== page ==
ALBUQUERQUE, N.M. (KRQE) – Local search and rescue crews have an extra set of eyes during their mountain rescues, thanks to some volunteers from Sandia National Labs. By day, Craig Tenney is a chemical engineer at the labs, but by night, he helps rescue lost and injured hikers.
“After you’ve hiked six miles uphill, you really don’t want to turn around, so people keep trying to push higher and higher and I guarantee you, mountains don’t get easier the higher you go,” said Tenney. “Frequently this time of year, we’ll be going out to rescue people within a half-mile of finishing the trail.”
After a few months of intense “basic training” for area terrain, Tenney joined the Albuquerque Mountain Rescue Council. Years later, he is now serves as president. When a 911 call comes in for a hiker lost in the dark or stuck in snowy conditions near the peak, the volunteer group gets the call to help.
“The weather gets nice down here in the city but for all practical purposes, it’s still winter up on top of the mountain,” said Tenney. “The thing about wilderness search and rescue is oftentimes conditions when you’re going out to find somebody are less than ideal.”
Tenney’s not the only lab employee making these rescue missions. Right now, about a dozen scientists and engineers at Sandia National Labs volunteer with the council, bringing their own, analytical skill set to the wilderness.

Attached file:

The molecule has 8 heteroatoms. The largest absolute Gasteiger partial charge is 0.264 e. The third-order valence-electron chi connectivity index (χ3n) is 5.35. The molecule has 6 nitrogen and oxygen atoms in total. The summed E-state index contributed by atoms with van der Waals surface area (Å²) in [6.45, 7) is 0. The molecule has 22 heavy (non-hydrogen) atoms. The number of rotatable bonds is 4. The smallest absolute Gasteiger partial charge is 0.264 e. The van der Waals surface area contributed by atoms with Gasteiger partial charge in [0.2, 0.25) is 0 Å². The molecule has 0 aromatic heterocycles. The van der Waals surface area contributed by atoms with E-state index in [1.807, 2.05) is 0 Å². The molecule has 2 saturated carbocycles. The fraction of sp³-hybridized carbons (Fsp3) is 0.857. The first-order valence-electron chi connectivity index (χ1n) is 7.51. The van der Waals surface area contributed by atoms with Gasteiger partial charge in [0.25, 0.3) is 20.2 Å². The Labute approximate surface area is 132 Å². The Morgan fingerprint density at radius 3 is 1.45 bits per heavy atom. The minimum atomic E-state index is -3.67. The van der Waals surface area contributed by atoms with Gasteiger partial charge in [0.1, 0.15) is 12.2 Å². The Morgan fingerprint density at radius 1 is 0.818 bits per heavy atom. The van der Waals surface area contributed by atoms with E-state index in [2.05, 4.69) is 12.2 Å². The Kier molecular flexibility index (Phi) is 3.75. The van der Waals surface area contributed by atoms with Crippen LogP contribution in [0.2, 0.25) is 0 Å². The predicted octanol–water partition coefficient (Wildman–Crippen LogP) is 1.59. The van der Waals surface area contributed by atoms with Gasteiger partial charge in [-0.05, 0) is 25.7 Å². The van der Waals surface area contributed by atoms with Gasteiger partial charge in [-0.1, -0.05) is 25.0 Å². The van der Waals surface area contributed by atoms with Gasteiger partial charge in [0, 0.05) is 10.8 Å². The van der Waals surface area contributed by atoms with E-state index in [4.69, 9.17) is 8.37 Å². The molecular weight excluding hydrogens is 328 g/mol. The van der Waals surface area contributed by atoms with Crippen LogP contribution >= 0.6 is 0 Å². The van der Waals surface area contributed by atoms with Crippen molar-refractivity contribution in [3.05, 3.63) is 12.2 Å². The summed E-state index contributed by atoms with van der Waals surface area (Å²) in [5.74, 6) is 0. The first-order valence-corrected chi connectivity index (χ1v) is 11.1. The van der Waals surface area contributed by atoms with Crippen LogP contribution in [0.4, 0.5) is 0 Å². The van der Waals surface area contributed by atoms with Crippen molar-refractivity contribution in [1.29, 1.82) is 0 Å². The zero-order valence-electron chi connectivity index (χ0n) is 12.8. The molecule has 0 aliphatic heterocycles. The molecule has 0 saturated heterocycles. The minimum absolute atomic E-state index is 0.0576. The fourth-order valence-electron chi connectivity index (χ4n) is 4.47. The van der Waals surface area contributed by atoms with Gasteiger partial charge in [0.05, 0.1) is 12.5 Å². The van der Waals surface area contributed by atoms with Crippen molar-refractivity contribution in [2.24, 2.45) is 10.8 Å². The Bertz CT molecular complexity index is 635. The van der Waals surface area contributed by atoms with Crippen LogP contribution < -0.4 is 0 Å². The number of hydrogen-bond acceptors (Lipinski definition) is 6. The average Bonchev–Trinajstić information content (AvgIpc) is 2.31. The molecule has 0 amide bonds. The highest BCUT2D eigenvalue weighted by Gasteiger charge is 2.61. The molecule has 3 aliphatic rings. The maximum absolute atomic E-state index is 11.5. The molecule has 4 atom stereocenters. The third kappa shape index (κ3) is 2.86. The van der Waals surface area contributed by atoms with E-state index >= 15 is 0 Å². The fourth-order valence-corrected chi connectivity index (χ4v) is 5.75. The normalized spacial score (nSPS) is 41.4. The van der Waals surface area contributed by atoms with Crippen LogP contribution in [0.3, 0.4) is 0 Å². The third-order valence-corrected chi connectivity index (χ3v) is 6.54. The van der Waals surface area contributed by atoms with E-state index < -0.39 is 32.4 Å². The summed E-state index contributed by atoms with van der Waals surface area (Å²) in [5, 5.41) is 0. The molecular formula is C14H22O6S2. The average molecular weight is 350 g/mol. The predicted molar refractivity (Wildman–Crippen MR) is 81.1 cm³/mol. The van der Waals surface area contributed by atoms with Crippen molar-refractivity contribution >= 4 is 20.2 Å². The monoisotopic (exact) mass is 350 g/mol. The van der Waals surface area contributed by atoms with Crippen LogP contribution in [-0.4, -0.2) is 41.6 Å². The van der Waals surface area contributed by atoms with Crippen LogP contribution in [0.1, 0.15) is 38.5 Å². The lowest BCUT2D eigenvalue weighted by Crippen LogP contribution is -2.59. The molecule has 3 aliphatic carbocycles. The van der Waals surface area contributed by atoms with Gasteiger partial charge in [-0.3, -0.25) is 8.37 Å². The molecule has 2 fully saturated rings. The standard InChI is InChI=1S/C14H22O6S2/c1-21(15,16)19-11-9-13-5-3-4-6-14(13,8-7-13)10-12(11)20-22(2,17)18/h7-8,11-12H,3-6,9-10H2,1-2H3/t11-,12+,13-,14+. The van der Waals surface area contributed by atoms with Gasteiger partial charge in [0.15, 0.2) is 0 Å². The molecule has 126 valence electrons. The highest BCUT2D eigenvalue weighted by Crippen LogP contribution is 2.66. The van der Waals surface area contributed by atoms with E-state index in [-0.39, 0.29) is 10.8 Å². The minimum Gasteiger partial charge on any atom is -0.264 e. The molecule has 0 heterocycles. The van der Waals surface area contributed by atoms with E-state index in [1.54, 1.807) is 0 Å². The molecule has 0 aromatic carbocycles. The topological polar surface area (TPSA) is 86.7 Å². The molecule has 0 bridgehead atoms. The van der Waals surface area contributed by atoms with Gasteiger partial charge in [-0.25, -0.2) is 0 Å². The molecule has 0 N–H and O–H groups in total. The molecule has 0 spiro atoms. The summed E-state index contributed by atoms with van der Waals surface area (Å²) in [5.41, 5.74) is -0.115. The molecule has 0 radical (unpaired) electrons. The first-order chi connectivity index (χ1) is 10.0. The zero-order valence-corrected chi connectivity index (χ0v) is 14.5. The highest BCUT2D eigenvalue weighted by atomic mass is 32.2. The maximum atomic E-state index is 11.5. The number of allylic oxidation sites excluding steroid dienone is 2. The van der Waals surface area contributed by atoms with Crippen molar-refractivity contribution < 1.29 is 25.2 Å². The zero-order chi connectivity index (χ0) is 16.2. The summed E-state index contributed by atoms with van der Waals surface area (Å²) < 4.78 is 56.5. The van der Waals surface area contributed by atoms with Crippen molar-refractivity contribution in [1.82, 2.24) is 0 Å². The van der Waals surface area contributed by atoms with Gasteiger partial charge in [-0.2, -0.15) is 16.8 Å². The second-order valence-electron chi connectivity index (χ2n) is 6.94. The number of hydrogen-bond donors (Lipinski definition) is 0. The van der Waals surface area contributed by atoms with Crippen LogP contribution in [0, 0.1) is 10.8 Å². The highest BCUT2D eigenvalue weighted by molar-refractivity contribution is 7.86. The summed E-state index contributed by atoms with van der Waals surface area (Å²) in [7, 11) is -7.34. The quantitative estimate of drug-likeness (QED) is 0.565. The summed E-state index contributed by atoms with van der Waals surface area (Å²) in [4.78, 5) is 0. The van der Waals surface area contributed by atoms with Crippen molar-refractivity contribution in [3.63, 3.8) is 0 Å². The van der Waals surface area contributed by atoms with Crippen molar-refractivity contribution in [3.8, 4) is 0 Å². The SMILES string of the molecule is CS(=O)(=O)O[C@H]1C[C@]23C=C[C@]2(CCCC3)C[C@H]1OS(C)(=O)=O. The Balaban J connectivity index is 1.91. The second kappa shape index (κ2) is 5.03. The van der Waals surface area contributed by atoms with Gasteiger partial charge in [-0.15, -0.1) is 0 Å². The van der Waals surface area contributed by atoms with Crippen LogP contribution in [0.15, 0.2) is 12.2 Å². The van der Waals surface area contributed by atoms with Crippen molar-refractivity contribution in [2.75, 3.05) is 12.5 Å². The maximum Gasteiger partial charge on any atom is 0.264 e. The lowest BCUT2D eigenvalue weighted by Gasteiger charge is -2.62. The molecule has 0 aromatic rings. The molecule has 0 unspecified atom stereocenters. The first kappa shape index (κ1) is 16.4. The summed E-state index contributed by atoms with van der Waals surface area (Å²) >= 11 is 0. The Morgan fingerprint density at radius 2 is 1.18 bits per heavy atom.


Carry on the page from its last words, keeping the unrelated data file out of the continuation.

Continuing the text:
“When it comes time to figure out technical rope work and pulleys and forces and vectors and all that sort of physics, you can tell who the Sandians in the room are,” said Tenney. “The Sandians tend to be the ones that think in terms of the physics and the math.”
While Sandia employees make up about a quarter of the council, Tenney says people from all different backgrounds are a big part of those mountain rescues. The council has around 40 members from all over the community. “The healthcare community provides a lot of people, they bring their special skills,” said Tenney. “Former military is also a large provider of people.”
Tenney’s not quitting his day job anytime soon. However, he says this good cause in his spare time, is a mission he’s happy to be a part of. “You’re out there helping people. It is oftentimes a challenging situation but you’re out there with friends and teammates,” said Tenney. “It’s the good cause and combined goals and all working together to achieve that.”